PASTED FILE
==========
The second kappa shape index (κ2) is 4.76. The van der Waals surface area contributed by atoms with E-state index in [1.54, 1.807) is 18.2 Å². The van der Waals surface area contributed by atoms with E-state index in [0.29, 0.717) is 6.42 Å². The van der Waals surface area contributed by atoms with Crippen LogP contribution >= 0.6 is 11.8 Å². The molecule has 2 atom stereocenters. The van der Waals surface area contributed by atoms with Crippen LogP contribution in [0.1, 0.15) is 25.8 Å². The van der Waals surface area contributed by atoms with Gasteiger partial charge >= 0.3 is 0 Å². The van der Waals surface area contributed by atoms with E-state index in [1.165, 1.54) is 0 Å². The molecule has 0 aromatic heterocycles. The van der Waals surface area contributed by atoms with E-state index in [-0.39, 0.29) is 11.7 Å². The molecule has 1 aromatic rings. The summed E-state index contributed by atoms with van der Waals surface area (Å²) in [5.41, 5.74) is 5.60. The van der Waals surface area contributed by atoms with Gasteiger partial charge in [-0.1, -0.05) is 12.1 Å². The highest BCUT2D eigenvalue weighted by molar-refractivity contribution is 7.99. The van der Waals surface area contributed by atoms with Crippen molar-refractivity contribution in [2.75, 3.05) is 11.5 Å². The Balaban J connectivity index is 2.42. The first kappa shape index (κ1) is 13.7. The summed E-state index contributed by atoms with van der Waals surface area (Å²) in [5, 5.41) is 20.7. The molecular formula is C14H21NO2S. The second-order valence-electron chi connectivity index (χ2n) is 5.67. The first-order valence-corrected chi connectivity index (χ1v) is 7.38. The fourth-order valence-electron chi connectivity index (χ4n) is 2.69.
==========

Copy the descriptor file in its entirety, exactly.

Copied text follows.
The second kappa shape index (κ2) is 4.76. The van der Waals surface area contributed by atoms with E-state index in [1.54, 1.807) is 18.2 Å². The van der Waals surface area contributed by atoms with E-state index in [0.29, 0.717) is 6.42 Å². The van der Waals surface area contributed by atoms with Crippen LogP contribution >= 0.6 is 11.8 Å². The molecule has 2 atom stereocenters. The van der Waals surface area contributed by atoms with Crippen LogP contribution in [0.1, 0.15) is 25.8 Å². The van der Waals surface area contributed by atoms with Gasteiger partial charge >= 0.3 is 0 Å². The van der Waals surface area contributed by atoms with E-state index in [1.165, 1.54) is 0 Å². The molecule has 0 aromatic heterocycles. The van der Waals surface area contributed by atoms with E-state index in [-0.39, 0.29) is 11.7 Å². The molecule has 1 aromatic rings. The summed E-state index contributed by atoms with van der Waals surface area (Å²) in [5.41, 5.74) is 5.60. The van der Waals surface area contributed by atoms with Gasteiger partial charge in [-0.1, -0.05) is 12.1 Å². The highest BCUT2D eigenvalue weighted by molar-refractivity contribution is 7.99. The van der Waals surface area contributed by atoms with Crippen molar-refractivity contribution in [2.75, 3.05) is 11.5 Å². The Balaban J connectivity index is 2.42. The first kappa shape index (κ1) is 13.7. The summed E-state index contributed by atoms with van der Waals surface area (Å²) in [5, 5.41) is 20.7. The molecular formula is C14H21NO2S. The second-order valence-electron chi connectivity index (χ2n) is 5.67. The first-order valence-corrected chi connectivity index (χ1v) is 7.38. The fourth-order valence-electron chi connectivity index (χ4n) is 2.69.